Tryon Creek Natural State Area is a stunning natural park in Portland, Oregon. It is a large park, covering 645 acres, and it has a lot to offer visitors. There are hiking trails, bike paths, and some accessible horse trails too. The horse trails and cycle paths are often used by walkers, so it is important that riders are mindful of the potential that there may be other, slower trail users in the area.
The park’s nature center features a play area as well as a small museum and a gift shop. The Glenn Jackson Shelter is located not far from here and is often used to host outdoor events.
The park was set up on some land that was owned by Socrates Hotchkiss Tryon Sr, one of the pioneer settlers. He held a donation land claim from 1850, and he passed the land on to his wife when he died. From there, it was passed on through the generations until it was sold to the Oregon Iron company in 1874. The county government bought 45 acres of land in 1969, to open up a regional park, and then over the next few years the state, acquiring federal matching funds to help, purchased a further 600 acres. A group of more than 300 volunteers came together to build the trails and the nature center, and the park officially opened on July 1st, 1975.
The park is home to more than 50 different species of birds, and there are beavers and other small mammals. You will find salmon and trout in the creek, and there are many other animals to be found as well. There are more than 90 different types of flower, and there are some stunning Douglas-firs, red alder and other trees. The variety of wildlife is truly impressive. This is the only state park that is located within a major metropolitan area in Oregon, and this makes it a true treasure.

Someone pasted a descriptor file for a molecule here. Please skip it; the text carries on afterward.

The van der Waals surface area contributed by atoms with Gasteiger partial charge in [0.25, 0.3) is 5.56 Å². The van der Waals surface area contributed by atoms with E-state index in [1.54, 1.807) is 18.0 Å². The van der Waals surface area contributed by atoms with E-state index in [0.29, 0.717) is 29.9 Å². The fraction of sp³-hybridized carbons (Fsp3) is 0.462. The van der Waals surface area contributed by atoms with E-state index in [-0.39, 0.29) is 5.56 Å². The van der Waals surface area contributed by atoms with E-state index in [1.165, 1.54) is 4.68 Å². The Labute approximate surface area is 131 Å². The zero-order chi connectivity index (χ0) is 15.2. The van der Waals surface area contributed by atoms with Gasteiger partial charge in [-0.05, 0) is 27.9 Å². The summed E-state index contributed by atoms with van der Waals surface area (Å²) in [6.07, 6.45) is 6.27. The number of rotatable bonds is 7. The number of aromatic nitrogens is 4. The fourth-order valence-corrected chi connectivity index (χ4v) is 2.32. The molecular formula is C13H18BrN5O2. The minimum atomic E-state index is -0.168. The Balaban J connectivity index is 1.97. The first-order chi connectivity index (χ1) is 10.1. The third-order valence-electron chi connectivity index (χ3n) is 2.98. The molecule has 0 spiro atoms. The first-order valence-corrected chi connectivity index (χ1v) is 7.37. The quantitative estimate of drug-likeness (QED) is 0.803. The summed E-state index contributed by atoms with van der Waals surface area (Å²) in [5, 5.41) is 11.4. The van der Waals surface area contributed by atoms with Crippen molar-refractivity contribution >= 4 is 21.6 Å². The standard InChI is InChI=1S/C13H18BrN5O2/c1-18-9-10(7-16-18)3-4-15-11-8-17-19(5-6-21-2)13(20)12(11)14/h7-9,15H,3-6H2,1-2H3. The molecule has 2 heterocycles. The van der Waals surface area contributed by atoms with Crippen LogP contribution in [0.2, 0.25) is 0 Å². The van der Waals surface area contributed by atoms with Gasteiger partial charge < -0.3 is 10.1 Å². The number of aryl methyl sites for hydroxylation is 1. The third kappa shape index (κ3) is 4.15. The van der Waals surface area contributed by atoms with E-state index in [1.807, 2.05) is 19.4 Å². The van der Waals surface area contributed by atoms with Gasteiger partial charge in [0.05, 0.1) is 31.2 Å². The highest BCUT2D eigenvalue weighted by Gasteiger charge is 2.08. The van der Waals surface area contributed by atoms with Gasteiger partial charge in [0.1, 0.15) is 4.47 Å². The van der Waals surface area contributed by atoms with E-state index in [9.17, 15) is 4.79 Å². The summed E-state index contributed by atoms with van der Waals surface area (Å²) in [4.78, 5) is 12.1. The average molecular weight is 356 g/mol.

The park is partly maintained by the Friends of Tryon Creek, a community that works collaboratively to take care of the creek and to educate people on the subjects of ecology and the environment. The Friends of Tryon Creek run regular school visits, and also open days where visitors can come to park and get a tour of it, learning about the animals, the wildlife, and the history. They collectively contribute 20,000 volunteer hours to the park.
If you are thinking of visiting the park, it’s a good idea to check the calendar to see what is going on in the area and to look out for one of those tours or bird watching days. If you’re going on a day when there isn’t much happening, be sure to pick up a map from the visitor’s center before going hiking. The routes are accessible, in general, but the trails can be a little confusing to navigate without a map or someone to help you find your way around.
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